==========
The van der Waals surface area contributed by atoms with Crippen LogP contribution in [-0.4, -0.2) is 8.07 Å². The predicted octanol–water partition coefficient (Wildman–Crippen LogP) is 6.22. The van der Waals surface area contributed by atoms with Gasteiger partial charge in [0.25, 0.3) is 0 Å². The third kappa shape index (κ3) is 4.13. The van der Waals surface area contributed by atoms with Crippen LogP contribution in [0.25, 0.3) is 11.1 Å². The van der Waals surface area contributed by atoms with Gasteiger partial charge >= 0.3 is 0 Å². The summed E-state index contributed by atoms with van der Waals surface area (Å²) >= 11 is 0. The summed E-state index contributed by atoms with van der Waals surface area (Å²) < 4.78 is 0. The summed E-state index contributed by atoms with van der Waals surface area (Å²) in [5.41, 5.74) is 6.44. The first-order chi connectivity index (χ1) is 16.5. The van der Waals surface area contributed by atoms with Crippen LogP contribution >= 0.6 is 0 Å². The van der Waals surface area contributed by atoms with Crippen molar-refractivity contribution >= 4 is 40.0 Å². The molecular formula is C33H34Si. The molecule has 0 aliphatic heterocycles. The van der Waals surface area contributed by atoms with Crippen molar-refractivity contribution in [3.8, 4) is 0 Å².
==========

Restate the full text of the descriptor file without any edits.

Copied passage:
The van der Waals surface area contributed by atoms with Crippen LogP contribution in [-0.4, -0.2) is 8.07 Å². The predicted octanol–water partition coefficient (Wildman–Crippen LogP) is 6.22. The van der Waals surface area contributed by atoms with Gasteiger partial charge in [0.25, 0.3) is 0 Å². The third kappa shape index (κ3) is 4.13. The van der Waals surface area contributed by atoms with Crippen LogP contribution in [0.25, 0.3) is 11.1 Å². The van der Waals surface area contributed by atoms with Gasteiger partial charge >= 0.3 is 0 Å². The summed E-state index contributed by atoms with van der Waals surface area (Å²) >= 11 is 0. The summed E-state index contributed by atoms with van der Waals surface area (Å²) < 4.78 is 0. The summed E-state index contributed by atoms with van der Waals surface area (Å²) in [5.41, 5.74) is 6.44. The first-order chi connectivity index (χ1) is 16.5. The van der Waals surface area contributed by atoms with Crippen LogP contribution >= 0.6 is 0 Å². The van der Waals surface area contributed by atoms with Crippen molar-refractivity contribution >= 4 is 40.0 Å². The molecular formula is C33H34Si. The molecule has 0 aliphatic heterocycles. The van der Waals surface area contributed by atoms with Crippen molar-refractivity contribution in [3.8, 4) is 0 Å².